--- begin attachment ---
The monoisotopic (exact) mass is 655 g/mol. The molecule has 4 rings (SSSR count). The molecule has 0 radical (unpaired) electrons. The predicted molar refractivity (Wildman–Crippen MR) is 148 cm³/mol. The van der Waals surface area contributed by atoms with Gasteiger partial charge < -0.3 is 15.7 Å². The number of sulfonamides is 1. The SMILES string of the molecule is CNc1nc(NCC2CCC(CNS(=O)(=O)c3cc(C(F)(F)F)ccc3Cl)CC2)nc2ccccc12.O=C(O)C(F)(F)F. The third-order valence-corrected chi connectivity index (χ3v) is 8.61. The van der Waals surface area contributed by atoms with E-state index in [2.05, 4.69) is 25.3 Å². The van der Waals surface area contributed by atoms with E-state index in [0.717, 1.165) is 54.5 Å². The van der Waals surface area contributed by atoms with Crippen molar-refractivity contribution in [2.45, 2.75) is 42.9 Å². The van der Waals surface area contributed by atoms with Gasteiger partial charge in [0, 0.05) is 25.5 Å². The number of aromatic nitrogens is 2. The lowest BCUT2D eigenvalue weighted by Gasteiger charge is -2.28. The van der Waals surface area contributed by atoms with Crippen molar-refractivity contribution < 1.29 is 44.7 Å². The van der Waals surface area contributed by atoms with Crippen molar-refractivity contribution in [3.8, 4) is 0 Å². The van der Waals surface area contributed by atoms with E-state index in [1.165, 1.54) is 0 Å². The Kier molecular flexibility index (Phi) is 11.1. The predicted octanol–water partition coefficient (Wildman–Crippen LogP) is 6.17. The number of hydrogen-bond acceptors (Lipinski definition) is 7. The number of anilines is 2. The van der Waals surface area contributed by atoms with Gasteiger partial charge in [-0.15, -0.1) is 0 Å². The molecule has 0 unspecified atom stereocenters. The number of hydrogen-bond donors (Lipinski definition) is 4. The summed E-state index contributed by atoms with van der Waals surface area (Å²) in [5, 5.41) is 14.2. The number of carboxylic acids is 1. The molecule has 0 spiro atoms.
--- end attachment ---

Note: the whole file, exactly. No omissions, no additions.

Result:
The monoisotopic (exact) mass is 655 g/mol. The molecule has 4 rings (SSSR count). The molecule has 0 radical (unpaired) electrons. The predicted molar refractivity (Wildman–Crippen MR) is 148 cm³/mol. The van der Waals surface area contributed by atoms with Gasteiger partial charge < -0.3 is 15.7 Å². The number of sulfonamides is 1. The SMILES string of the molecule is CNc1nc(NCC2CCC(CNS(=O)(=O)c3cc(C(F)(F)F)ccc3Cl)CC2)nc2ccccc12.O=C(O)C(F)(F)F. The third-order valence-corrected chi connectivity index (χ3v) is 8.61. The van der Waals surface area contributed by atoms with E-state index in [2.05, 4.69) is 25.3 Å². The van der Waals surface area contributed by atoms with E-state index in [0.717, 1.165) is 54.5 Å². The van der Waals surface area contributed by atoms with Crippen molar-refractivity contribution in [2.45, 2.75) is 42.9 Å². The van der Waals surface area contributed by atoms with Gasteiger partial charge in [0, 0.05) is 25.5 Å². The number of aromatic nitrogens is 2. The lowest BCUT2D eigenvalue weighted by Gasteiger charge is -2.28. The van der Waals surface area contributed by atoms with Crippen molar-refractivity contribution < 1.29 is 44.7 Å². The van der Waals surface area contributed by atoms with Crippen molar-refractivity contribution in [3.8, 4) is 0 Å². The van der Waals surface area contributed by atoms with E-state index in [1.165, 1.54) is 0 Å². The Kier molecular flexibility index (Phi) is 11.1. The predicted octanol–water partition coefficient (Wildman–Crippen LogP) is 6.17. The number of hydrogen-bond acceptors (Lipinski definition) is 7. The number of anilines is 2. The van der Waals surface area contributed by atoms with Gasteiger partial charge in [-0.15, -0.1) is 0 Å². The molecule has 0 unspecified atom stereocenters. The number of hydrogen-bond donors (Lipinski definition) is 4. The summed E-state index contributed by atoms with van der Waals surface area (Å²) in [5, 5.41) is 14.2. The number of carboxylic acids is 1. The molecule has 0 spiro atoms.